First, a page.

Nikil Saval at the New York Times titles his article on the new headquarters "campuses" being planned by Google and Apple as Google and Apple: the High-Tech Hippies of Silicon Valley. Back to the future?
Make sure to view the slide show at that link for architectural design prior art.
The Google plan reminded this writer of the Eden Project in Cornwall, United Kingdom, with its biomes, its object of sustainability and its emphasis on the importance of transformation. Google is a digital Eden Project in our eyes.
Apple's 4-story building structure reflects circular designs that are historically ubiquitous - see "circular design in architecture" in Google image search. Indeed, we are reminded of the shen ring of the Pharaohs, symbol of eternity.
Both Google and Apple designs most certainly try to "escape" the limits placed on architecture by square-sided building geometry. Indeed, Frank Gehry's twisted buildings can be viewed as an attempt to do just the same. Squares are out. It is no wonder that Jeb Bush had no chance in the primaries.
Saval writes in his New York Times article about the future that:
"Like the rest of Silicon Valley, however, this future is in fact rooted in the past. It comes, transfigured, from the wrecked dreams of communal living, of back-to-the-land utopias, of expanding plastic spheres and geodesic domes that populated the landscape of Northern California around the time (and around the same place) that the first semiconductors were being perfected. This is the world of what a recent exhibit at the Walker Art Center in Minneapolis has termed “Hippie Modernism.”"As those of us know who grew up in the "flower power" age, especially in California in the late 1960's, the heroic status attached to alternative forms of living and lifestyles in the 60's seemed to disappear as quickly as the "flower power" movement came and went. But did the basic foundations of the "alternative culture" expressed at that time really disappear? Perhaps not.
One could argue that the late 1960's were a landmark in cultural evolution, an era marked by the breaking down of viz. questioning of many human customs and taboos that had existed for many generations, but that perhaps were no longer necessary or appropriate to the post-modern age. The weakest and most sensitive elements of society would have "felt" that particular change quite early.
That cultural evolution, referred to modernly now as "hippie modernism" at the Walker Art Center, is a term which we find to be too narrow, and we would suggest the perhaps more accurate term "future counterculture".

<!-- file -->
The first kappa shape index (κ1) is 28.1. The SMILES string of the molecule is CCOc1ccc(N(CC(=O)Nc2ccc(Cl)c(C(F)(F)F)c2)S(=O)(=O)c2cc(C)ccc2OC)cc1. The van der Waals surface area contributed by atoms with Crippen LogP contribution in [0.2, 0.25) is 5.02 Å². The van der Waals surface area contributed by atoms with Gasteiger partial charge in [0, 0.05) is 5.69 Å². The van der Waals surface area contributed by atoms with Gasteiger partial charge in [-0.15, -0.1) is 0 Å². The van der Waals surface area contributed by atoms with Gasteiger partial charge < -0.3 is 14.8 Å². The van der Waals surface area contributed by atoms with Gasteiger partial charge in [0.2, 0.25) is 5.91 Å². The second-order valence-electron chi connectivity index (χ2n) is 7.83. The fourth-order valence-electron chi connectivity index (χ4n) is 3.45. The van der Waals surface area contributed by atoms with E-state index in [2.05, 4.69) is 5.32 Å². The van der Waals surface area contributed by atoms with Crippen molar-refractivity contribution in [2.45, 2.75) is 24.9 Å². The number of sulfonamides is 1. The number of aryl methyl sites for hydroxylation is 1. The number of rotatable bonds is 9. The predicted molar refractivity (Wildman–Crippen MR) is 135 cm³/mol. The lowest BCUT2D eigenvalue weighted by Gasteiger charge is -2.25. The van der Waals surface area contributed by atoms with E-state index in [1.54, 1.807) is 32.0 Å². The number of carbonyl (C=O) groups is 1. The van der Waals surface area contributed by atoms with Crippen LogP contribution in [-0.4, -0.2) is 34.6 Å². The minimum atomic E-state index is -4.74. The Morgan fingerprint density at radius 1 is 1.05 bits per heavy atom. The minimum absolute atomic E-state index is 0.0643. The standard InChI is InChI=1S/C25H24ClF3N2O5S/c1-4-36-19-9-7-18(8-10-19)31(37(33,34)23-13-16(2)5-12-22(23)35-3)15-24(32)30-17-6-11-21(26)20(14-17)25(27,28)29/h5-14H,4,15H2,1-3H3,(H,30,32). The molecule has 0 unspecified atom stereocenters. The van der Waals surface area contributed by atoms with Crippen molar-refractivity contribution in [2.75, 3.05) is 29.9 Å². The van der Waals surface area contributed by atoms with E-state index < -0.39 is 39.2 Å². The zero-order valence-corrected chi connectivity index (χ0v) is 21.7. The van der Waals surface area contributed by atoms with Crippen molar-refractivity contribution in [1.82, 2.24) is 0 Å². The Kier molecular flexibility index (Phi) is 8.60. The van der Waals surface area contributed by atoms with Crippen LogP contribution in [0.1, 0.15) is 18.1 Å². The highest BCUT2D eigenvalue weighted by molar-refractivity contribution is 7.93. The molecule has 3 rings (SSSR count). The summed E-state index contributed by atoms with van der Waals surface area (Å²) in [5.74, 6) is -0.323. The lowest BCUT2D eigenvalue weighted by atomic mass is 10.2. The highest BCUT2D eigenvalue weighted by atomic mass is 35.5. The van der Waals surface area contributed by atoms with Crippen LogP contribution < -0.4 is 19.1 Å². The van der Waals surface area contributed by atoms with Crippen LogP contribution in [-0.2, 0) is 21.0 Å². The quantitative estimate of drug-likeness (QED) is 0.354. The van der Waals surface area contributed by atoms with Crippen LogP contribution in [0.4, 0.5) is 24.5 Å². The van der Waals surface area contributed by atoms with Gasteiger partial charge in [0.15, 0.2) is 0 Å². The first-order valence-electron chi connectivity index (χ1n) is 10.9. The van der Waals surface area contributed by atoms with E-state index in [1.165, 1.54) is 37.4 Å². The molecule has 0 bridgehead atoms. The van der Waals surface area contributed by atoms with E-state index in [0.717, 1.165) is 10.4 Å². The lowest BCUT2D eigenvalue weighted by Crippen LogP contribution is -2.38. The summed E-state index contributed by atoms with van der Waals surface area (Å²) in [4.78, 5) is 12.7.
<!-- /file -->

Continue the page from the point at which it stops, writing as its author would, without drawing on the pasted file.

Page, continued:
Indeed, one could argue that the counterculture evolution has actually been with us in a process of varied transformation the last nearly 50 years, visible, for example, in alter egos such as digital technology or in post-modernity in art and architecture, or in innumerable other aspects of human society, whether we talk about race, diversity, gender equality, abortion or even LGBT.
One need not agree with such developments -- to acknowledge they exist.
Indeed, even the emergence of disruptive political candidates such as Donald Trump in the Republican Party and Bernie Sanders in the Democratic Party in the currently ongoing Presidential primary elections may -- perhaps to everyone's astonishment -- well be inevitable expressions of that same "counterculture", as serious challenges to the existing but disappearing mainstream infrastructure, a modernistic edifice succumbing to post-modernity.
We read at the Wikipedia under Postmodernism [paragraphs added]:
"Postmodernism is a late-20th-century movement in the arts, architecture, and criticism that was a departure from modernism.When one views the current world as a post-modern development in process, it becomes more understandable and we better comprehend the architectural style of the buildings being planned by Google and Apple.
Postmodernism articulates that the world is in a state of perpetual incompleteness and permanent unresolve.
Postmodernism promotes the notion of pluralism; that there are many ways of knowing, and many truths to a fact.
From a postmodern perspective knowledge is articulated from local perspectives, with all its uncertainties, complexity and paradox.
Thus knowledge is relational and all realities are woven on local linguistic looms.
Postmodernism includes skeptical interpretations of culture, literature, art, philosophy, history, economics, architecture, fiction, and literary criticism.
It is often associated with deconstruction and post-structuralism because its usage as a term gained significant popularity at the same time as twentieth-century post-structural thought.
The term postmodernism has been applied to a host of movements, mainly in art, music, and literature, that reacted against tendencies in modernism, and are typically marked by revival of historical elements and techniques."